I listened to the audio version, read by Mozhan Marno who did a very nice job, however,  there were a couple of occasions that I felt a little confused about who was speaking so I did wish that I had the print version or eBook instead.  Despite this I must say this was a nice change of pace kind of story for me from thrillers and mysteries - happy I tried this one.

RATING: 4.5/5 stars

MEMORABLE QUOTES: "She could spend an entire afternoon just looking at fountain pens and ink bottles or flipping through books that spoke of poetry and love and loss."

"You might think that the world is complicated and full of lost souls, that people who've touched your life and disappeared will never be found, but in the end all of that can change."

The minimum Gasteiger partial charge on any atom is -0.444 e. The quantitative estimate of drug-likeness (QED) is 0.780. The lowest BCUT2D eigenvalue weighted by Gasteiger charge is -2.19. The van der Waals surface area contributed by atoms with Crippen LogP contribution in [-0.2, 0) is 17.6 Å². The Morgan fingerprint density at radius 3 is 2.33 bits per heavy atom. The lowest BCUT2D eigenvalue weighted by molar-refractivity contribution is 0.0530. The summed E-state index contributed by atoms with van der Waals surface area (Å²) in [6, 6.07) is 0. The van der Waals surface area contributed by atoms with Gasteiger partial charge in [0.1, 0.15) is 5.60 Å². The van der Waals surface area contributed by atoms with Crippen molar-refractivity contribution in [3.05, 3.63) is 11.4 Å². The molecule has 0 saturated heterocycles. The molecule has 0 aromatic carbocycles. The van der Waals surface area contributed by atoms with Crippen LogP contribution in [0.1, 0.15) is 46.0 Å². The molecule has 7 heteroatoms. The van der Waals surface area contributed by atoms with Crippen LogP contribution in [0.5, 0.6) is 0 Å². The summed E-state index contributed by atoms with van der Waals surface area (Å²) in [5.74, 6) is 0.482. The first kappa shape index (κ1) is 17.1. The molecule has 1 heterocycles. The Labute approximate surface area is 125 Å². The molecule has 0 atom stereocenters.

Wednesday, February 24, 2021

Book Review - Before She Disappeared; Lisa Gardner


TITLE/AUTHOR:  Before She Disappeared; Lisa Gardner



GENRE: Fiction Thriller

FORMAT:  eGalley PP/LENGTH: 395 pp.

SOURCE: NetGalley

SETTING(s):  Mattapan, MA

ONE SENTENCE SUMMARY:  One woman on a mission to find the missing people others have forgotten about.

BRIEF REVIEW:  Frankie Elkin is a middle-aged woman and a recovering alcoholic who is obsessed with searching for cold case missing persons.  She travels light and lives dangerously. Her latest mission brings her to the Boston suburb of Mattapan, it's a place know for rival gang activity.   She gets a job as a bartender and a tiny apartment above the bar as long as she's willing to share it with a feral cat who comes and goes. When she's not working or talking with locals she off trying to work the cold case.